In addition to the known risks of anesthesia, and the general risks of surgery, gastric sleeve surgery is associated with these specific risks:

  • Bleeding, usually of the staple line (where the stomach has been divided)
  • Stricture formation (a narrowing) within the new tubular stomach that can make it difficult for food and fluids to pass through
  • Gastric leak—when stomach contents leak into the abdominal cavity
  • An abdominal abscess (collection of pus)
  • Wound infection
  • Nutritional deficiency due to a decrease in food consumed
  • Gastroesophageal reflux disease (GERD)

Purpose of Gastric Sleeve Surgery

The purpose of gastric sleeve surgery is weight loss—in addition to reversing or improving health conditions that may be associated with obesity.

Examples of obesity-related conditions include:

How to Prepare

After making the decision to move forward with gastric sleeve surgery, your surgical team will set you up for a psychological evaluation. This is to ensure that you are mentally ready to undergo a surgery that will ultimately require major lifestyle changes.

In order to receive insurance coverage, you may also have to participate in a bariatric presurgical lifestyle program starting up to six months before your operation date.

Your surgical team will also provide you with various instructions to help prepare you for your surgery.

These instructions may include:

What to Expect on the Day of Surgery

On the day of your gastric sleeve surgery, you can expect the following steps:

  • Upon arrival at the hospital, you will go to a pre-operative room where you will change into a hospital gown.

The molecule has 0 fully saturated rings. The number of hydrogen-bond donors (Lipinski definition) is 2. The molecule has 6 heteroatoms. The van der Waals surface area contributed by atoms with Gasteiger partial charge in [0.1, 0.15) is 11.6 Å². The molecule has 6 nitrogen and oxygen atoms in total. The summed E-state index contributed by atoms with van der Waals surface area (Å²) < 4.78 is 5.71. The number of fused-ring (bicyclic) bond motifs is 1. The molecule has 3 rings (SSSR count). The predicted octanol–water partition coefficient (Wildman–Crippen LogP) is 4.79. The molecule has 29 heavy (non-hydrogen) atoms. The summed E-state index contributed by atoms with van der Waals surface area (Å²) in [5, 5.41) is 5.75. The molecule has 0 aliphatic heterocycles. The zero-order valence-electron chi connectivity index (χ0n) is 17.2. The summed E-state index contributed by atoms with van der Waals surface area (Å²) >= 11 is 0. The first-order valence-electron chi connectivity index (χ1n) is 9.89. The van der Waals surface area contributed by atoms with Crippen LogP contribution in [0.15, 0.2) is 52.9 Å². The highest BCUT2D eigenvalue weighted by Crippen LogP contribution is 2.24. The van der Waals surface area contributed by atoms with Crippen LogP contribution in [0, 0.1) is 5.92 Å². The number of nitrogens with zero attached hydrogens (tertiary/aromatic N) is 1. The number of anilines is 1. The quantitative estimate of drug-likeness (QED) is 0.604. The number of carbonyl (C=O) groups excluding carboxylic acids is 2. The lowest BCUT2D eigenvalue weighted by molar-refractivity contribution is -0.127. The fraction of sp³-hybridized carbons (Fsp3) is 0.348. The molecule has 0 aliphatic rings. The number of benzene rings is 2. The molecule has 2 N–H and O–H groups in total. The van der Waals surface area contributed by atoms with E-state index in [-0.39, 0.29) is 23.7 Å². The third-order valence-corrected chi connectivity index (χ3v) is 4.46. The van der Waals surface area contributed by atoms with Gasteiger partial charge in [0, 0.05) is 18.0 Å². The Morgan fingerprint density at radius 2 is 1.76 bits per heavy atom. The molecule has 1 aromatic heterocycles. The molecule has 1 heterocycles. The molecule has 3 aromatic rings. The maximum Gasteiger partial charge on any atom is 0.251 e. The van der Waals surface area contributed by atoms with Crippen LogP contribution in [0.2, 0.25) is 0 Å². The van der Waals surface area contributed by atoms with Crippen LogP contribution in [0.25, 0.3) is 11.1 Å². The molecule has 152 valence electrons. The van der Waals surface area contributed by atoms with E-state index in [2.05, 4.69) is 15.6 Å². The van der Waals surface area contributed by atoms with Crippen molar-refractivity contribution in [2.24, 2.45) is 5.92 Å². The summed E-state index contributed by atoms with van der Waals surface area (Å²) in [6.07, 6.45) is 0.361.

• A nurse will place a small tube (an IV catheter) in a vein in your arm.
  • You will be taken into an operating room and given anesthesia medication to put you to sleep.
  • The surgeon will make at five or six tiny incisions in the abdomen through which a camera and long, thin surgical instruments will be inserted.
  • Using these instruments, the surgeon will remove the majority of the stomach through one of the incisions. This will leave a portion of the stomach that connects the esophagus to the first part of the intestine called the duodenum.
  • The incision line where the stomach was removed will then be closed with staples. The suture line will be carefully checked to make sure that it is not leaking.
  • The surgeon will then remove the instruments, and close the rest of the incision sites with absorbable sutures and sterile tape. 
  • Anesthesia will be stopped, and you will be taken to a recovery room where you will wake up.

Recovery

Once you wake up in the recovery room, it's normal to feel groggy and experience some nausea, vomiting, and pain. Rest assured that a nurse can give you pain and anti-nausea medications to help ease your symptoms.